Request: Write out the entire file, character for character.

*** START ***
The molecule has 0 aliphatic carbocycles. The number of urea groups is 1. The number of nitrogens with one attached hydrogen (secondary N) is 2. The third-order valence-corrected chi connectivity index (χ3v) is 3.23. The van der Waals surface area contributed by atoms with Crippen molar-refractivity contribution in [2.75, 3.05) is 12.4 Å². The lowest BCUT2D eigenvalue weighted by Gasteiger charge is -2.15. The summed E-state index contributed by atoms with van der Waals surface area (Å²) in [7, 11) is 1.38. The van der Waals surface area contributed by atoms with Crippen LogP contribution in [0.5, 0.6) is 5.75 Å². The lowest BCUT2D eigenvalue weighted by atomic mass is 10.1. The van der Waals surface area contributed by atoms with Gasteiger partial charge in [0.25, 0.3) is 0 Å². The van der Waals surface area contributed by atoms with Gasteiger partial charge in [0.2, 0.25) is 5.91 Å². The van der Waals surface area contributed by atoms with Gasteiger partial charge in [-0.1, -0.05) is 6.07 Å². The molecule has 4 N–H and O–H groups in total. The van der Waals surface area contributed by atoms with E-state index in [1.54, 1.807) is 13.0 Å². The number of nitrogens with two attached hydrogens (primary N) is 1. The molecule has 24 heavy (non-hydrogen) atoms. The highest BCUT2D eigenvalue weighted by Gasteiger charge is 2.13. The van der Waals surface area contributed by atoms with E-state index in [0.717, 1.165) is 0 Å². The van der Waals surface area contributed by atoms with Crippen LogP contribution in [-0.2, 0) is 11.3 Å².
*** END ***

The molecule has 0 aliphatic carbocycles. The number of urea groups is 1. The number of nitrogens with one attached hydrogen (secondary N) is 2. The third-order valence-corrected chi connectivity index (χ3v) is 3.23. The van der Waals surface area contributed by atoms with Crippen molar-refractivity contribution in [2.75, 3.05) is 12.4 Å². The lowest BCUT2D eigenvalue weighted by Gasteiger charge is -2.15. The summed E-state index contributed by atoms with van der Waals surface area (Å²) in [7, 11) is 1.38. The van der Waals surface area contributed by atoms with Crippen LogP contribution in [0.5, 0.6) is 5.75 Å². The lowest BCUT2D eigenvalue weighted by atomic mass is 10.1. The van der Waals surface area contributed by atoms with Gasteiger partial charge in [0.25, 0.3) is 0 Å². The van der Waals surface area contributed by atoms with Gasteiger partial charge in [0.2, 0.25) is 5.91 Å². The van der Waals surface area contributed by atoms with Gasteiger partial charge in [-0.1, -0.05) is 6.07 Å². The molecule has 4 N–H and O–H groups in total. The van der Waals surface area contributed by atoms with E-state index in [1.54, 1.807) is 13.0 Å². The number of nitrogens with two attached hydrogens (primary N) is 1. The molecule has 24 heavy (non-hydrogen) atoms. The highest BCUT2D eigenvalue weighted by Gasteiger charge is 2.13. The van der Waals surface area contributed by atoms with E-state index in [0.717, 1.165) is 0 Å². The van der Waals surface area contributed by atoms with Crippen LogP contribution in [-0.2, 0) is 11.3 Å².